A role like this is a big commitment for any actor to take - three films and well over a year of filming in a country on the complete opposite side of the world to Freeman's home base in the United Kingdom:

"It felt like taking something on. Just logistically, the time and the commitment and the time away from home. This is as far away from my house as you can get. Although on the one hand, it feels like a no-brainer, like, 'Would you like to play Bilbo Baggins?' 'Yes, of course.' Of course. The side of it that is a long time away from your home and the people you love is obviously something to be taken seriously and not sniffed at. But yeah, the opportunity was too good, it was too big and too once-in-a-lifetime, obviously, to turn down … I knew it would be enjoyable and hard, and it is both of those things. And in some things, enjoyable because it's hard and vice versa."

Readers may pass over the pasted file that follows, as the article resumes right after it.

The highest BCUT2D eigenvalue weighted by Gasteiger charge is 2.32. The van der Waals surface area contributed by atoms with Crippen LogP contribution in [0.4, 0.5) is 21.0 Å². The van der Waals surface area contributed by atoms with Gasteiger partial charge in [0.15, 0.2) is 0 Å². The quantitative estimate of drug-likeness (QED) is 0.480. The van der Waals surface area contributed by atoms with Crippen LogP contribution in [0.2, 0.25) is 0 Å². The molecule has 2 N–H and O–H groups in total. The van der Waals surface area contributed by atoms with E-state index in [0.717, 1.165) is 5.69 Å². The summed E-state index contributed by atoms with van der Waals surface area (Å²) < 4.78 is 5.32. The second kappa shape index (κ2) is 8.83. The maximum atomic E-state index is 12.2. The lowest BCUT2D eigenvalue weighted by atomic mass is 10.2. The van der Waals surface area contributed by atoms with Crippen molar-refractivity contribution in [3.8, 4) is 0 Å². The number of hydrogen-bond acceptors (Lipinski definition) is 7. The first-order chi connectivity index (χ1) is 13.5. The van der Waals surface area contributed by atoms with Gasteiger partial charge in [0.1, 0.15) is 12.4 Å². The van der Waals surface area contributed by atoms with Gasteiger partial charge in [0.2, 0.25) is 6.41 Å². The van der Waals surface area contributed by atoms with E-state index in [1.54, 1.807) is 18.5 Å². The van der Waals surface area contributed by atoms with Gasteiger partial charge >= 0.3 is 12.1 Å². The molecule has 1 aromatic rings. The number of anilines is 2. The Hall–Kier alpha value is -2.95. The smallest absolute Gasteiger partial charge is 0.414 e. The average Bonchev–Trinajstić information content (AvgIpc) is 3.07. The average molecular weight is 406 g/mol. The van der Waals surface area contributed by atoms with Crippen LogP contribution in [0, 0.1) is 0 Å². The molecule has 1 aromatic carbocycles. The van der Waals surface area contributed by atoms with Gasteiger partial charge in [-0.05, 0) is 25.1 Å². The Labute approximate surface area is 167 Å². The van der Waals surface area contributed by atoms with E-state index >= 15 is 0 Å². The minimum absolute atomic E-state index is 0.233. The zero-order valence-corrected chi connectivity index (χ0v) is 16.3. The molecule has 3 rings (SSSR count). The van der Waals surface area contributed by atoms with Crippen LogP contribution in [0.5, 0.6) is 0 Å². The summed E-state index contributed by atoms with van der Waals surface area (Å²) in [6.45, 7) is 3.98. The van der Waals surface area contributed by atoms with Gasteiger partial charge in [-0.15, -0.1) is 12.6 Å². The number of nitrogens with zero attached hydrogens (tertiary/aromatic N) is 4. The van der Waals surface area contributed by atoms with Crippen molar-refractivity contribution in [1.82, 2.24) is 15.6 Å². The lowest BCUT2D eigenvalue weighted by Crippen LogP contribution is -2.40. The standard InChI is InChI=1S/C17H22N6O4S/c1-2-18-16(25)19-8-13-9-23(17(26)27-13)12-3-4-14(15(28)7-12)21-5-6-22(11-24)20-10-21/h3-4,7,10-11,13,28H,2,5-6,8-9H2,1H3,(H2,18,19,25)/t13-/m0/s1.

It's also a far different experience to anything Freeman has worked on before, even other major Hollywood movies:

"It's different in that I've never done anything of this scale before, so everything about this is kind of different to one's experience before. Everything's bigger, everything's longer, everything lasts longer. Yeah, you're looked after well, which is nice. It's nice for any actor to be a bit cushioned, is nice. But I didn't really know what to expect, I just knew that it would be fucking weird and unlike anything I had done before. The job itself doesn't change. Your job is to make people believe you are the person you're playing, whether you're in a short film or a radio play or The Hobbit or whatever, essentially your job is the same. But yeah, in terms of the degrees of scale."